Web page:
(x) where the measurement of the use of the vehicle for the purpose of the allowance is not based solely on the number of kilometres for which the vehicle is used in connection with or in the course of the office or employment, or
(xi) where the taxpayer both receives an allowance in respect of that use and is reimbursed in whole or in part for expenses in respect of that use (except where the reimbursement is in respect of supplementary business insurance or toll or ferry charges and the amount of the allowance was determined without reference to those reimbursed expenses);
8(1) In computing a taxpayer's income for a taxation year from an office or employment, there may be deducted such of the following amounts as are wholly applicable to that source or such part of the following amounts as may reasonably be regarded as applicable thereto
(h.1) where the taxpayer, in the year,
(i) was ordinarily required to carry on the duties of the office or employment away from the employer's place of business or in different places, and
(ii) was required under the contract of employment to pay motor vehicle expenses incurred in the performance of the duties of the office or employment,
amounts expended by the taxpayer in the year in respect of motor vehicle expenses incurred for travelling in the course of the office or employment, except where the taxpayer
(iii) received an allowance for motor vehicle expenses that was, because of paragraph 6(1)(b), not included in computing the taxpayer's income for the year, or
(iv) claims a deduction for the year under paragraph 8(1)(f);
 Counsel for the respondent submits that the appellant is not entitled to a deduction for motor vehicle expenses because he received a reasonable allowance and the expenses related to travel between home and cutting sites are personal expenses. The judicial authorities provided in support are four decisions of this Court: O’Neil v. The Queen, 2000 DTC 2409, St-Laurent v. The Queen,  TCJ No. 163, Royer v. The Queen, 99 DTC 683, and Champaigne v. The Queen, 2006 DTC 2368.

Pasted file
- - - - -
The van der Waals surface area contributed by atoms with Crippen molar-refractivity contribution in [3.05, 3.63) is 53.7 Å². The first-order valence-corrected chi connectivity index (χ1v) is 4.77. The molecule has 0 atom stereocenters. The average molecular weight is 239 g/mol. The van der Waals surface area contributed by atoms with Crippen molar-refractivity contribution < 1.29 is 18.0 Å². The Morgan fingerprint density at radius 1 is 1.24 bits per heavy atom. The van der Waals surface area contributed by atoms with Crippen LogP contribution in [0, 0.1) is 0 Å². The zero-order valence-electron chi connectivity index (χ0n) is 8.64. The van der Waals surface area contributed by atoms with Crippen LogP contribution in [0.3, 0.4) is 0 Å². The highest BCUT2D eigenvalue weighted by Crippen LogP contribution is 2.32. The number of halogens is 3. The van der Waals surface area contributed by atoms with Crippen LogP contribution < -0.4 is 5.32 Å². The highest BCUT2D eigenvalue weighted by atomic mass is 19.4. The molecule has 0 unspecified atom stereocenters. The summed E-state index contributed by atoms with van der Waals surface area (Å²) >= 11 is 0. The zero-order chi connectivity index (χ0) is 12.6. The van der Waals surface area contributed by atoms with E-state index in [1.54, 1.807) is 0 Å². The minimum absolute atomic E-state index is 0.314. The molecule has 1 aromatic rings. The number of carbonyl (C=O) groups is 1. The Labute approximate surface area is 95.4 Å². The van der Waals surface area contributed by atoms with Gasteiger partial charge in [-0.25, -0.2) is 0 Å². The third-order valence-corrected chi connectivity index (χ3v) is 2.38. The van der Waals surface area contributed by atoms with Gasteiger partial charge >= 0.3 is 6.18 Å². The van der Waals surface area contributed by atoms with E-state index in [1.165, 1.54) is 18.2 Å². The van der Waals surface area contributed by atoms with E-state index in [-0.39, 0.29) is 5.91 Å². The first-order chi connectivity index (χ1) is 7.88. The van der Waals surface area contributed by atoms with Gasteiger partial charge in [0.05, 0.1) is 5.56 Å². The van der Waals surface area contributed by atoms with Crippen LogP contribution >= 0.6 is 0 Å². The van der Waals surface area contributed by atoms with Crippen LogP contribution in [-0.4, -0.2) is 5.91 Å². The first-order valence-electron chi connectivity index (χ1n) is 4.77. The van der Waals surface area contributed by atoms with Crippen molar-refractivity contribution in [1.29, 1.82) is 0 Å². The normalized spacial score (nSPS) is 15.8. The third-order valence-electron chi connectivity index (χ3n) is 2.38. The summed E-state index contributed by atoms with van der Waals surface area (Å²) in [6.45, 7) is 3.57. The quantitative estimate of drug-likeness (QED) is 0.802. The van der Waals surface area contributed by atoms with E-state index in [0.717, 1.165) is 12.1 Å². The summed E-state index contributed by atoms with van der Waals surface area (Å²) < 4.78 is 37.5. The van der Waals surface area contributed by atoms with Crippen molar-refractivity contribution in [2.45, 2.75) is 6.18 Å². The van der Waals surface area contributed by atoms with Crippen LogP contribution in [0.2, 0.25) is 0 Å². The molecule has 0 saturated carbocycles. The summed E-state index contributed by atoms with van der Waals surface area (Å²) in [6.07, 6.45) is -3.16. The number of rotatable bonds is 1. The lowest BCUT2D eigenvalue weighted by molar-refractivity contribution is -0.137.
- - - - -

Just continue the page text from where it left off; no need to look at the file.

The representative of the appellant submits that the appellant usually reported to work at the head office of the employer before traveling to cutting sites. That office, which was located in the home of the owner of the employer, was located one kilometer from the appellant’s home. It is suggested that this one kilometer was the only personal element of the travel.
 The appellant testified that he went to the head office almost on a daily basis before going to the cutting sites in order to pick up supplies, maps etc. This testimony was not corroborated by Mrs. Looke, who was the bookkeeper for Looke Cancut Limited and the spouse of the owner.
 I was not satisfied with the appellant’s testimony in a number of areas and I am not convinced that he went to the Looke head office as often as he suggested. However, in my view nothing turns on this testimony.
 The principle by which travel to work has been considered to be a personal expense has generally been restricted to situations in which the taxpayer regularly reports to one or more places of business: McDonald v. The Queen, 98 DTC 5151 (TCC).
 That is not the case here. The appellant’s employment required him to travel to different cutting locations and none of these could be considered a regular place of business.
 Travel to the cutting sites was in the course of the appellant’s employment in my view and not a personal expense. None of the judicial decisions provided by the respondent are inconsistent with this view.
 The respondent also submits that a deduction is not permitted under s. 8(1)(h.1) because a reasonable allowance for motor vehicle expenses was provided.